What I learned was that, in my rush to get as much done as I could, that I was not patient enough, that I was not respectful enough of my colleagues’ knowledge and experience, that I was in such a hard-charging mode, that I was leaving a lot of them behind. And I write in the book about how I was incredibly fortunate to have a senior colleague who cared enough to help me, take me out to lunch and basically take me to the woodshed when I thought we were going for Chinese food. He told me very honestly, giving me what I call tough love, the hard messages that you may not want to hear, but that people who care about you are willing to tell you, about where I was screwing up, and that if I didn’t get my act together, I was going to fail.

That intervention was crucial.

Pete Buttigieg: It reminds me a lot of some of the dynamics after I took office when I was at that age, working with a lot of people who had served in local government. Their attitude was, “I’ve been doing this for 20 years or more. I know what I’m doing. I know what matters.” My attitude was, “Hey, the people of this city have elected me to come in, shake things up, drive these priorities.” Of course, at the end of the day, it proved to be the case that we were both right. In particular, learning how to direct somebody because that’s your job, and to learn from them because they have so much to teach you at the same time, was something that came with experience, but also with some truth-telling from people who were willing to pull you aside and say, “Hey, here’s something you don’t see.”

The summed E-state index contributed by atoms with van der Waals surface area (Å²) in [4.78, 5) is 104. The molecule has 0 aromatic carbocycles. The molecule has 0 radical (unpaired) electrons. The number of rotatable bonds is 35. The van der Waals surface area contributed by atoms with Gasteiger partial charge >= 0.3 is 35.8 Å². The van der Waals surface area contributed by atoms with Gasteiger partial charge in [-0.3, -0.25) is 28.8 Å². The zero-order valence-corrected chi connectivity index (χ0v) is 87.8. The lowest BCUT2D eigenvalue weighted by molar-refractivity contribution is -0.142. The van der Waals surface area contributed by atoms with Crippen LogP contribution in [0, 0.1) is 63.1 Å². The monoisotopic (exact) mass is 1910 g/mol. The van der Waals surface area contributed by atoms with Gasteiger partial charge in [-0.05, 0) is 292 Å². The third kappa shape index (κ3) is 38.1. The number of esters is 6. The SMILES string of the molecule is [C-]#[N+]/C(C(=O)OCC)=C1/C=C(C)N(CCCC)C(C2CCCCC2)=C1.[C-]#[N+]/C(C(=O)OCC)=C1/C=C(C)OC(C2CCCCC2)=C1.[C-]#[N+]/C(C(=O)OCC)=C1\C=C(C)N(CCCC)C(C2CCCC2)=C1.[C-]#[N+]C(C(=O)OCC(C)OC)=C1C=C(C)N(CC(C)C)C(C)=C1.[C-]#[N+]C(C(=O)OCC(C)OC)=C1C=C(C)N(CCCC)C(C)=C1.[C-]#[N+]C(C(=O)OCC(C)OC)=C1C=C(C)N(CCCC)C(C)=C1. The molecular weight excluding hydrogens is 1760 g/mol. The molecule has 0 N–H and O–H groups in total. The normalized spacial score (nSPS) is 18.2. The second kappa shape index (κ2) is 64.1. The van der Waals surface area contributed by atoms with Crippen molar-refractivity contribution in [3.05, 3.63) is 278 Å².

Susan Rice: And thank God there were people willing, at least in my case, to give me that hard message. Did you have any major screw-ups early in your tenure that were lessons learned for you, or was it just-

Pete Buttigieg: No, everything was perfect. Never made a mistake the whole… [laughing] No, of course-

Susan Rice: I had a few screw-ups that really were sobering.

Pete Buttigieg: Was there one in particular that… Not to dwell on mistakes, but that’s where we learn the most.

Susan Rice: No, sure. But that’s what you learn from. Yeah.